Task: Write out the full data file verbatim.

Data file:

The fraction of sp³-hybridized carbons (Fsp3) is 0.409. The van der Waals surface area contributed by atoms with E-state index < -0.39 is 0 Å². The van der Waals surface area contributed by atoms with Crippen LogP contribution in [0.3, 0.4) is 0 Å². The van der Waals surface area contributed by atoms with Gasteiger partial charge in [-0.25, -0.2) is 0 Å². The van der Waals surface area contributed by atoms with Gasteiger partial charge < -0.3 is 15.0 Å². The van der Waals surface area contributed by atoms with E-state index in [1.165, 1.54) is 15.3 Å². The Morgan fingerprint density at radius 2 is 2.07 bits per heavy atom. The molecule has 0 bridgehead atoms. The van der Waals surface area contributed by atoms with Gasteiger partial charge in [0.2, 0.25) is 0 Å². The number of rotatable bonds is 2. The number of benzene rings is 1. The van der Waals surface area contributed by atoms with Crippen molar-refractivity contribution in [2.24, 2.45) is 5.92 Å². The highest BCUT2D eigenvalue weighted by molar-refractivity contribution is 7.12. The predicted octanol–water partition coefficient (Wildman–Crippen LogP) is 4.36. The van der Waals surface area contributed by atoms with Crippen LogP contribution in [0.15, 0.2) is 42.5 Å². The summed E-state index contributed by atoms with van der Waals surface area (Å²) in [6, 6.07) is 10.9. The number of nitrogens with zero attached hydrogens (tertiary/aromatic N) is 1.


The fraction of sp³-hybridized carbons (Fsp3) is 0.409. The van der Waals surface area contributed by atoms with E-state index < -0.39 is 0 Å². The van der Waals surface area contributed by atoms with Crippen LogP contribution in [0.3, 0.4) is 0 Å². The van der Waals surface area contributed by atoms with Gasteiger partial charge in [-0.25, -0.2) is 0 Å². The van der Waals surface area contributed by atoms with Gasteiger partial charge < -0.3 is 15.0 Å². The van der Waals surface area contributed by atoms with E-state index in [1.165, 1.54) is 15.3 Å². The Morgan fingerprint density at radius 2 is 2.07 bits per heavy atom. The molecule has 0 bridgehead atoms. The van der Waals surface area contributed by atoms with Gasteiger partial charge in [0.2, 0.25) is 0 Å². The number of rotatable bonds is 2. The number of benzene rings is 1. The van der Waals surface area contributed by atoms with Crippen molar-refractivity contribution in [2.24, 2.45) is 5.92 Å². The highest BCUT2D eigenvalue weighted by molar-refractivity contribution is 7.12. The predicted octanol–water partition coefficient (Wildman–Crippen LogP) is 4.36. The van der Waals surface area contributed by atoms with Crippen LogP contribution in [0.15, 0.2) is 42.5 Å². The summed E-state index contributed by atoms with van der Waals surface area (Å²) in [6, 6.07) is 10.9. The number of nitrogens with zero attached hydrogens (tertiary/aromatic N) is 1.